April 18, 1981: A first pitch for writer Eugenia Price

This article was written by Jack Zerby
When inspirational writer Eugenia Price discovered St. Simons Island on the Georgia coast,1 she was already an avid baseball fan. She and Joyce Blackburn, her researcher and editor, were enchanted by St. Simons on a happenstance book tour visit in 1961. “We found St. Simons the day after Thanksgiving. From our first glimpse by that special brown-gold autumn light, we were in love with it.”2 She and Ms. Blackburn became residents of the Island in 1965 and Ms. Price turned her writing concentration toward historical novels set on St. Simons and in other Georgia coast locations.3

Her love of baseball, at least the National League variety, was ingrained. Born in West Virginia and having attended school and lived for much of her writing career in Chicago, Ms. Price wrote in At Home on St. Simons: “For over twenty-five years I was a Chicago Cubs fan; to have been a Cub fan all those years meant one had to be a baseball fan-atic. Like my father, I was. I am. For years I could tell you every fielding and batting average in the National League and every pitcher’s record.”4 But when the Braves arrived in Atlanta from Milwaukee for the 1966 season, just a year after her own move to the Southeast, Ms. Price immediately switched allegiance to “the fates of our beloved friends, the noble Braves.”5

In 1981, she and Ms. Blackburn were looking forward to one of their frequent trips to Braves’ spring training in West Palm Beach, Florida. “My doctor suggested the south of France for my prescribed annual month’s rest. I could no more endure being in the south of France during spring training than I could endure the thought of a baseball strike.”6

Later that spring Orlando Sentinel books columnist Ed Hayes wrote that “whenever possible during the long season [Ms. Price] makes the 250-mile trip [from St. Simons Island] to Atlanta to watch the Braves play. Evidently her love for the baseball club is reciprocal. Last month the Braves asked her to throw out the first baseball at their fifth home game.”7

And so it was that Eugenia Price authored the ceremonial first pitch at Atlanta-Fulton County Stadium on Saturday evening, April 18, 1981, with 14,260 others in attendance. The Braves, 3-4 and on a three-game losing streak, were facing the San Francisco Giants, also under .500 but with a 6-2 win in the series opener the night before. Ex-Brave Doyle Alexander had mastered his former teammates, and San Francisco roughed up the well-traveled future Hall of Famer Gaylord Perry in the process.8

This night, after Ms. Price had completed her mound appearance9 and settled in to watch, Atlanta manager Bobby Cox sent out righty John Montefusco, acquired from the Giants the prior December in a trade for Alexander. Montefusco, 31, tabbed “the Count” — wordplay on his surname — had won the 1975 NL Cy Young Award with the Giants and had gone 6⅓ solid innings in a no-decision against Cincinnati six days earlier in his Braves debut. His opponent was journeyman Tom Griffin, another right-hander, pitching for his fourth major-league club since breaking in with Houston in 1969. “I like the Count. I like to beat the Count,” Griffin quipped.10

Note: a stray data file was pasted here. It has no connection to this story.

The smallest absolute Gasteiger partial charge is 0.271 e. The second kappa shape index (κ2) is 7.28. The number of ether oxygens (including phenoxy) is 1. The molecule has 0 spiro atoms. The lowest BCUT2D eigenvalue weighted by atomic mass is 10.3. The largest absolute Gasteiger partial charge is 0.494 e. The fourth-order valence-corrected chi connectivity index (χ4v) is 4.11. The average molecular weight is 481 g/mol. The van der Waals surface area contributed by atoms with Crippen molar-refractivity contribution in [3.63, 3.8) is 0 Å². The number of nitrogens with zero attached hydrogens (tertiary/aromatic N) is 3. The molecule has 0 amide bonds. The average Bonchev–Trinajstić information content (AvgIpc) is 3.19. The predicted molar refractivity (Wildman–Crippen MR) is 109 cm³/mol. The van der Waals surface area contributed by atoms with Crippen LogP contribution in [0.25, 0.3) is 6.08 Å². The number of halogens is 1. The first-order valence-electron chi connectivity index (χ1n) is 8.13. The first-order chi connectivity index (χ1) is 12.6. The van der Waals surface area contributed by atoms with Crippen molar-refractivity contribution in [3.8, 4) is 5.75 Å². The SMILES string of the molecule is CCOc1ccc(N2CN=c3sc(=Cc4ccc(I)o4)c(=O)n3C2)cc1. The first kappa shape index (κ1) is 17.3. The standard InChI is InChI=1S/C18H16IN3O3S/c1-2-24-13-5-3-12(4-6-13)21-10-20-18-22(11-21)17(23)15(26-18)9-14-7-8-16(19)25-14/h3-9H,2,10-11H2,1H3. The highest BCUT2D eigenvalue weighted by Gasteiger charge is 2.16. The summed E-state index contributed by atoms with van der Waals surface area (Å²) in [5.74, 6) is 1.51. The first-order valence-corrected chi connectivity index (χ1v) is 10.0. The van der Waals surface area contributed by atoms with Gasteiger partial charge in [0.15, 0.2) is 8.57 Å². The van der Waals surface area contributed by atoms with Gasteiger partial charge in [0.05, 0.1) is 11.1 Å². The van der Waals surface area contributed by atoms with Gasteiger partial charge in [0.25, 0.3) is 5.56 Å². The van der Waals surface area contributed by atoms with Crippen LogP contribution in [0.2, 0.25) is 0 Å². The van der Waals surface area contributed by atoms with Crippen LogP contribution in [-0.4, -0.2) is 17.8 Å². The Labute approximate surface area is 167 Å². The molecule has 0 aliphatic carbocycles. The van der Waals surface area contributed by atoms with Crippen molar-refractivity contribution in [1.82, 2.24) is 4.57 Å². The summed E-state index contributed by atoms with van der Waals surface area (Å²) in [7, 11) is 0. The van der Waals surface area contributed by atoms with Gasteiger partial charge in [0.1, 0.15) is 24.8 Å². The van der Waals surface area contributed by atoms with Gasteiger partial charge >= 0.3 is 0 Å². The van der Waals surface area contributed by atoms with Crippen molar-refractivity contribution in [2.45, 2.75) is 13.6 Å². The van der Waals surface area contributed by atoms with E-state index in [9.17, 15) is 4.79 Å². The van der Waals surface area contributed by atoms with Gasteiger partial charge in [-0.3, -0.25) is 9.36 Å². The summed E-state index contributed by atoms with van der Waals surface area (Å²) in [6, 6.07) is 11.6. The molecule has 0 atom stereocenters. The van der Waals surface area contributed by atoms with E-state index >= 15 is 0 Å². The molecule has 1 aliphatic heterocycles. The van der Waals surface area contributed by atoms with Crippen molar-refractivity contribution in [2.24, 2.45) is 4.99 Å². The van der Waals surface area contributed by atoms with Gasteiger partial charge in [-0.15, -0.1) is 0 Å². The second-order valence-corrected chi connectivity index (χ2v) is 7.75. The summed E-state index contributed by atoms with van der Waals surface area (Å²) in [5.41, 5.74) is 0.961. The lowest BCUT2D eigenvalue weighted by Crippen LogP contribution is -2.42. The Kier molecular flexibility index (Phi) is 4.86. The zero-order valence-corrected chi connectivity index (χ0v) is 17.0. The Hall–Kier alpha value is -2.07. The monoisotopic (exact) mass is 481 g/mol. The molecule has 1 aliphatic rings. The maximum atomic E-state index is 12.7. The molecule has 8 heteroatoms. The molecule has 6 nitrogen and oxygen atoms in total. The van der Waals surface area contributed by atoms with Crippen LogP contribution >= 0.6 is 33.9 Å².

Neither team advanced a runner beyond second base through the first two innings, but Montefusco faltered in the third. After Griffin flew out, Bill North’s speed got him a bunt single to the first-base side of the infield, which North essentially turned into a triple by successively stealing second base, then third, while Enos Cabell was batting. Cabell then punched a single to left field through a drawn-in infield11 to score North. Joe Morgan quickly made it 3-0, Giants, with a two-run homer. Meanwhile, Griffin rolled along efficiently, pitching around a one-out triple by Glenn Hubbard in the fifth inning by striking out Rafael Ramírez and Bruce Benedict to thwart the threat.

Montefusco had negotiated the fourth and fifth innings without further damage but encountered more trouble in the San Francisco sixth. Leadoff hitter Larry Herndon singled and Milt May doubled him to third. Cox had seen enough and brought in Gene Garber. Always a fan favorite in his nine-plus Atlanta seasons whether pitching in middle relief as he did in 1981 or in his more usual role as closer,12 Garber quieted things by getting Chili Davis, Johnnie LeMaster, and Griffin on easy groundballs without a run scoring.

After Mike Lum pinch-hit for Garber in a nonproductive Atlanta sixth, Preston Hanna took the mound for the Braves in the seventh and walked North, who promptly stole second base. Even with their 3-0 lead, the Giants played “small ball,” as Cabell bunted North to third. Morgan delivered a sacrifice fly to center field to increase the lead to 4-0.

The Braves finally gave their ceremonial pitcher a little something to cheer about in their eighth when, with one out, Claudell Washington pinch-hit for Hanna and touched Griffin for a triple to center, then gave way to pinch-runner Eddie Miller. Miller scored on a fielder’s-choice groundout by Terry Harper.

Rick Camp pitched the ninth for Atlanta, yielding a one-out double to the pesky North, but retiring Cabell and then Morgan to avoid a run. The Braves had the heart of their order up in the ninth against Griffin, but Chris Chambliss, Bob Horner, and Dale Murphy all went out harmlessly as the game ended 4-1, Giants. In the game, Chambliss, Horner, and Murphy were 1-for-11, with an infield single by Murphy in the second inning their only collective incursion against Griffin.

Griffin said of his four-hitter: “A shutout would have been nice, but so was a complete game. I hadn’t had one for a long time. He said his slider was working well and “I had pretty good command of all my pitches. That’s the hardest I’ve thrown so far.”13

Montefusco was the losing pitcher. Over the next three weeks he started five more games and after May 13 was banished to the Atlanta bullpen with a 4.82 ERA. Cox brought him back for two more starts in August. He finished the 1981 season with a 2-3 record in only 77⅓ innings pitched. Obviously disappointed with their return for Alexander, who had won 14 games in 35 starts for them in 1980, the Braves allowed Montefusco to leave as a free agent at the end of the season. With first the San Diego Padres, then the New York Yankees, he was 29-18 from 1982 through the 1986 season.